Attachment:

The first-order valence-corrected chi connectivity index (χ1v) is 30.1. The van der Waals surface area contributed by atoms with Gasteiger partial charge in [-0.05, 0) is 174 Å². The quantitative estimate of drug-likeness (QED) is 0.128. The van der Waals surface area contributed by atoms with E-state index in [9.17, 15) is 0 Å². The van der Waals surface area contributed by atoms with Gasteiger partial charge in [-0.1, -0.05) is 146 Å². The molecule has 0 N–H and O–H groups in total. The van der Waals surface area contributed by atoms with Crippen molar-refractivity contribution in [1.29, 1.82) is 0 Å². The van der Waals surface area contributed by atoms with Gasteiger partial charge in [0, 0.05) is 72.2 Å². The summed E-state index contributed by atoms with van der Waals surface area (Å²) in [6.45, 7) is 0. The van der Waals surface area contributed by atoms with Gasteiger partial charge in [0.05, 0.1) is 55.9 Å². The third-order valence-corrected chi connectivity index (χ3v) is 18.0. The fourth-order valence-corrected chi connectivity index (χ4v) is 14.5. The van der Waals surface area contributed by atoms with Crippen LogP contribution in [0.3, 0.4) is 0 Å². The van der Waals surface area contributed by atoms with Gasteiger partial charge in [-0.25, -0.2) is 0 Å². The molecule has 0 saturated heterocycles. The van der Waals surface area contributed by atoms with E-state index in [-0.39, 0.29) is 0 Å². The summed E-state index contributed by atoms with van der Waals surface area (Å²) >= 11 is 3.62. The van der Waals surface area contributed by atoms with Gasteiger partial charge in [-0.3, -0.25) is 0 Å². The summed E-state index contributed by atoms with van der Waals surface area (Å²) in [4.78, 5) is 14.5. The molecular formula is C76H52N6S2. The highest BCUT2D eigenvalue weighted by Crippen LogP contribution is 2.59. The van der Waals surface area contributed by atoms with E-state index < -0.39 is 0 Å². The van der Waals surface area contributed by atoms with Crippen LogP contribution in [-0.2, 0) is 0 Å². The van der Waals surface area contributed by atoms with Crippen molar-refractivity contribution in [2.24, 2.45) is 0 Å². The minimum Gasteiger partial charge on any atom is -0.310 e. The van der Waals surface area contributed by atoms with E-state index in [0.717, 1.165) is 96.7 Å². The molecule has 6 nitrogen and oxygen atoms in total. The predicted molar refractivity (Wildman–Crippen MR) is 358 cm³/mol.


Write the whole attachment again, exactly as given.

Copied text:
The first-order valence-corrected chi connectivity index (χ1v) is 30.1. The van der Waals surface area contributed by atoms with Gasteiger partial charge in [-0.05, 0) is 174 Å². The quantitative estimate of drug-likeness (QED) is 0.128. The van der Waals surface area contributed by atoms with E-state index in [9.17, 15) is 0 Å². The van der Waals surface area contributed by atoms with Gasteiger partial charge in [-0.1, -0.05) is 146 Å². The molecule has 0 N–H and O–H groups in total. The van der Waals surface area contributed by atoms with Crippen molar-refractivity contribution in [1.29, 1.82) is 0 Å². The van der Waals surface area contributed by atoms with Gasteiger partial charge in [0, 0.05) is 72.2 Å². The summed E-state index contributed by atoms with van der Waals surface area (Å²) in [6.45, 7) is 0. The van der Waals surface area contributed by atoms with Gasteiger partial charge in [0.05, 0.1) is 55.9 Å². The third-order valence-corrected chi connectivity index (χ3v) is 18.0. The fourth-order valence-corrected chi connectivity index (χ4v) is 14.5. The van der Waals surface area contributed by atoms with Crippen LogP contribution in [0.3, 0.4) is 0 Å². The van der Waals surface area contributed by atoms with Gasteiger partial charge in [-0.25, -0.2) is 0 Å². The molecule has 0 saturated heterocycles. The van der Waals surface area contributed by atoms with E-state index in [-0.39, 0.29) is 0 Å². The summed E-state index contributed by atoms with van der Waals surface area (Å²) >= 11 is 3.62. The van der Waals surface area contributed by atoms with Gasteiger partial charge in [-0.3, -0.25) is 0 Å². The summed E-state index contributed by atoms with van der Waals surface area (Å²) in [4.78, 5) is 14.5. The molecular formula is C76H52N6S2. The highest BCUT2D eigenvalue weighted by Crippen LogP contribution is 2.59. The van der Waals surface area contributed by atoms with E-state index < -0.39 is 0 Å². The van der Waals surface area contributed by atoms with Crippen LogP contribution in [-0.2, 0) is 0 Å². The van der Waals surface area contributed by atoms with Crippen molar-refractivity contribution in [2.24, 2.45) is 0 Å². The minimum Gasteiger partial charge on any atom is -0.310 e. The van der Waals surface area contributed by atoms with E-state index in [0.717, 1.165) is 96.7 Å². The molecule has 6 nitrogen and oxygen atoms in total. The predicted molar refractivity (Wildman–Crippen MR) is 358 cm³/mol.